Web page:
Prior to beginning the trial, Jillian says she would be in hospital “every four or five weeks religiously”, sometimes for up to 12 or 13 weeks at a time.

It wasn’t uncommon for her to spend eight or nine months of the year in hospital.

Jillian, who lives in Longford town, says her lung function had dropped to 39% prior to the trial. She was in hospital for several months and the possibility of her having a lung transplant was raised.

It was very, very scary … I was very upset. I don’t like the talk of that, there are so many complications and such a lack of donors.

Once she started taking Orkambi, Jillian says there was an initial improvement before she became quite ill and had to return to hospital.

“I believe now that was the drug working. When people start [taking it] the body purges massive amounts of mucus at an extra rate,” she says, describing her “constant infections” as “all the badness leaving my body”.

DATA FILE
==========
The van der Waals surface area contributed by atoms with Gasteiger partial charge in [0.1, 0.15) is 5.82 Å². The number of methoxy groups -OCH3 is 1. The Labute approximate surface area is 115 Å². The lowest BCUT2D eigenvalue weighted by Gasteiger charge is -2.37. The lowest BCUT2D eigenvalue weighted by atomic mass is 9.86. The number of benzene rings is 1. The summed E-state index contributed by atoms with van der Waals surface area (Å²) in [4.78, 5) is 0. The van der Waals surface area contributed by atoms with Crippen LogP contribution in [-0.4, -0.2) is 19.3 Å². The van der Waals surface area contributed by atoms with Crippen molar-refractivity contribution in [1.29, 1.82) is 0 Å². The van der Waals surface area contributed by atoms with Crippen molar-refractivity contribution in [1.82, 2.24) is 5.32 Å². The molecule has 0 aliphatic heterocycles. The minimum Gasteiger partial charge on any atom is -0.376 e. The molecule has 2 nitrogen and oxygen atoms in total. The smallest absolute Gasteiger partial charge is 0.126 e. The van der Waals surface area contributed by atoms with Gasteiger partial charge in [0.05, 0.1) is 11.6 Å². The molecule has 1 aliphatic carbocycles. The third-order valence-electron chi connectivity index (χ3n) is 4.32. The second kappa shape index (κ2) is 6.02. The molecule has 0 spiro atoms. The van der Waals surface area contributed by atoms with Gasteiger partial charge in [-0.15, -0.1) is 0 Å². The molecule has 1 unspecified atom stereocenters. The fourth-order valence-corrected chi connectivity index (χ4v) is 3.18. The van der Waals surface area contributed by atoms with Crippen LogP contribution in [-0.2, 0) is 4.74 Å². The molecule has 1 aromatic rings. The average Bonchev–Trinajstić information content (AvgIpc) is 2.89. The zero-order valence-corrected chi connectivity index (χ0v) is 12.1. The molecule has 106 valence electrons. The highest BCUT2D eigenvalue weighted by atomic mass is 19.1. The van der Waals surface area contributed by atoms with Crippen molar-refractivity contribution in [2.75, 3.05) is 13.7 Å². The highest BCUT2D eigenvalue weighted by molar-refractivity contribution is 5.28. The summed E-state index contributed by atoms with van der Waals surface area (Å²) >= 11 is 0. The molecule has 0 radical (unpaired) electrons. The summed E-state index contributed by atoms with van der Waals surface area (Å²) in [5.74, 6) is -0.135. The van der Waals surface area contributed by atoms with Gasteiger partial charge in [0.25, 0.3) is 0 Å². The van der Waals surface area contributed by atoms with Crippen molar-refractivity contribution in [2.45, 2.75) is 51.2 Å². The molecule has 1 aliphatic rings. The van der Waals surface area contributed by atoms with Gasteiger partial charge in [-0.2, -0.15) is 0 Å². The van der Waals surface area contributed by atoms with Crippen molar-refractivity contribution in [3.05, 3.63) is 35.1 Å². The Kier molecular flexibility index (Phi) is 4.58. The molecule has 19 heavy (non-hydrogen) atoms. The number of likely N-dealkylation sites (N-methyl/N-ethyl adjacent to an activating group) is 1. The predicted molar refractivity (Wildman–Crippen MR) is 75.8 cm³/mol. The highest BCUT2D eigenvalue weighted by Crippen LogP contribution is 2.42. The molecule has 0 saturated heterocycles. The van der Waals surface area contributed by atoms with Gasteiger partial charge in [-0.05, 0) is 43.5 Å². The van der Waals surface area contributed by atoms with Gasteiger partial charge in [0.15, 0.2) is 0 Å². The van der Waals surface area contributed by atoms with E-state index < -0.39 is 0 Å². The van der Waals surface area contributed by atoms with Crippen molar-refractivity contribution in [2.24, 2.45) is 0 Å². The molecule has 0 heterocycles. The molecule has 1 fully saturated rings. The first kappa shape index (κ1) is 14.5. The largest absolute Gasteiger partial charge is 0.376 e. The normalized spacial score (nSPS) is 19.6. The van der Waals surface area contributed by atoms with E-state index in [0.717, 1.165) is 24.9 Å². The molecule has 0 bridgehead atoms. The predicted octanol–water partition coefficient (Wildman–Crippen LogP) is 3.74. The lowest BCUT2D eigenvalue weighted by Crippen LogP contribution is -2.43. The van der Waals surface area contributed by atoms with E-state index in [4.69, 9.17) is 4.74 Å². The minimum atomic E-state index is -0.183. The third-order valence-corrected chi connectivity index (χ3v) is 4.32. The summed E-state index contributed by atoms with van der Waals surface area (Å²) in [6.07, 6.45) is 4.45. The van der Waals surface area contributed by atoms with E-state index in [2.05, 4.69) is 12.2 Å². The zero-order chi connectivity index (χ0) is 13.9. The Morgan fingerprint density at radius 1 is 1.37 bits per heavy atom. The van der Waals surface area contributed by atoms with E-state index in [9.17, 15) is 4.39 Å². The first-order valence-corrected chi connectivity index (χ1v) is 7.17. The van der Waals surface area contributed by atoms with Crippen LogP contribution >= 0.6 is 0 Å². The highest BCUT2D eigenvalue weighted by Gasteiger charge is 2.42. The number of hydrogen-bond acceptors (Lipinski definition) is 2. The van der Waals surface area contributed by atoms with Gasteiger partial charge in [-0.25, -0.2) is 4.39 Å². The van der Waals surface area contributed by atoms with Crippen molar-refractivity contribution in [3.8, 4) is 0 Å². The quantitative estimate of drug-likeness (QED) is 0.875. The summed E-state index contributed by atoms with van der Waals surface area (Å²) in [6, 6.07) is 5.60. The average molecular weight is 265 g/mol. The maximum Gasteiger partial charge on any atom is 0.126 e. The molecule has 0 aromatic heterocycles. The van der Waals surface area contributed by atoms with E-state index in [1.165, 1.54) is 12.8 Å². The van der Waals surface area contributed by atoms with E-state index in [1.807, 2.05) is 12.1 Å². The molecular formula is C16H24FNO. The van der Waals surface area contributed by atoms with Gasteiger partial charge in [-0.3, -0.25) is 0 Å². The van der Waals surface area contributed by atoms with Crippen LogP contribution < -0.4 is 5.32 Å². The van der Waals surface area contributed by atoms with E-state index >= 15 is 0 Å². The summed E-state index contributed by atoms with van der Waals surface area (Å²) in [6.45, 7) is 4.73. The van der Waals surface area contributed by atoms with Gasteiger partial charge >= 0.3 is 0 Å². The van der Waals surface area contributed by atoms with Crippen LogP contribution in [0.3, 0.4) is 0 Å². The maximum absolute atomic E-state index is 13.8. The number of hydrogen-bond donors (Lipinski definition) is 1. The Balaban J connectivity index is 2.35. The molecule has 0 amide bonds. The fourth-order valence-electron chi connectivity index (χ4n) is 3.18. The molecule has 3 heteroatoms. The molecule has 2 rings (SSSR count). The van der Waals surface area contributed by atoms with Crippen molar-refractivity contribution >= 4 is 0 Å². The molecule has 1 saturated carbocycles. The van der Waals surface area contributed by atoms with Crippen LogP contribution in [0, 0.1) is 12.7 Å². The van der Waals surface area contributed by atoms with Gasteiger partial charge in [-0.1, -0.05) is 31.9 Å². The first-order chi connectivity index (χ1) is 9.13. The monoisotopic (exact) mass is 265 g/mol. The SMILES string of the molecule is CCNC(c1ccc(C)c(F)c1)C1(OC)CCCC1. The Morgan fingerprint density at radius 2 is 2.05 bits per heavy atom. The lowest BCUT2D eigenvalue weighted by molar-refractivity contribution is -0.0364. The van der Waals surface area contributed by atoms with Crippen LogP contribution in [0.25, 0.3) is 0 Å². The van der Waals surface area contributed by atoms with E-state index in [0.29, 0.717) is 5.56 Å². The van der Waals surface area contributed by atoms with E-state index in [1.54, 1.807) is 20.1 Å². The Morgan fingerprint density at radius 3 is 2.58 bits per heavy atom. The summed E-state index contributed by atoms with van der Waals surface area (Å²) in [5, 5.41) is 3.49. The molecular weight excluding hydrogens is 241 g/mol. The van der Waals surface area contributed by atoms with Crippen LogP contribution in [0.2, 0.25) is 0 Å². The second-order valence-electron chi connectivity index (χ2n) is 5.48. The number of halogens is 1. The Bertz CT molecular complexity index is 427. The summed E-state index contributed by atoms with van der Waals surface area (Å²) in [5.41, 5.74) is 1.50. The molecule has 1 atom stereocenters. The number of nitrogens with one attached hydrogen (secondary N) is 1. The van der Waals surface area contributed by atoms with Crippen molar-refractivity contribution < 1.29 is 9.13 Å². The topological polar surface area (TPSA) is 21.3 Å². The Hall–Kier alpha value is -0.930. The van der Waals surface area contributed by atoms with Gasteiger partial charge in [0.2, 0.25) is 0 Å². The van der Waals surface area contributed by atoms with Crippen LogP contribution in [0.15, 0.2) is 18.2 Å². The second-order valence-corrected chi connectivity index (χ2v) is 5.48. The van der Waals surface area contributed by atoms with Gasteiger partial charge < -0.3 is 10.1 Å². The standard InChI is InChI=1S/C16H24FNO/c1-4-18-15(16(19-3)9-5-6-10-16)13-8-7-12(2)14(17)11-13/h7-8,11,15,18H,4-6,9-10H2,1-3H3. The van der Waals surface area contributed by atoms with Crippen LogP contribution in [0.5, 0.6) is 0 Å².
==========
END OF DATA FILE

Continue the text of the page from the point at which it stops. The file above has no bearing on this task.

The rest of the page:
After a difficult few months, Jillian says “started to get better and better” and her visits to hospital became less frequent.

In 2015, she didn’t have to stay in hospital at all, something she describes as “absolutely amazing”.

IMG_8912 (1) Jillian climbed Croagh Patrick five weeks after major surgery on her stomach for reflux issues in 2014. She credits her quick recovery to Orkambi.

This year has been a more difficult one, with Jillian contracting swine flu and influenza A in March.

I truly believe if I wasn’t on Orkambi I would have died, it saved my life … I would be dead without it.

“On two occasions I know Orkambi has saved my life – when I had swine flu and when I was sick before starting the trial. I wouldn’t have lasted another year without it.”

This year doctors didn’t tell Jillian her lung function until after she improved. It had dropped to just 12% when she had swine flu.

“I would have been very distressed if I knew it was at 12%. I couldn’t walk or talk, I was on oxygen. They decided not to tell me.”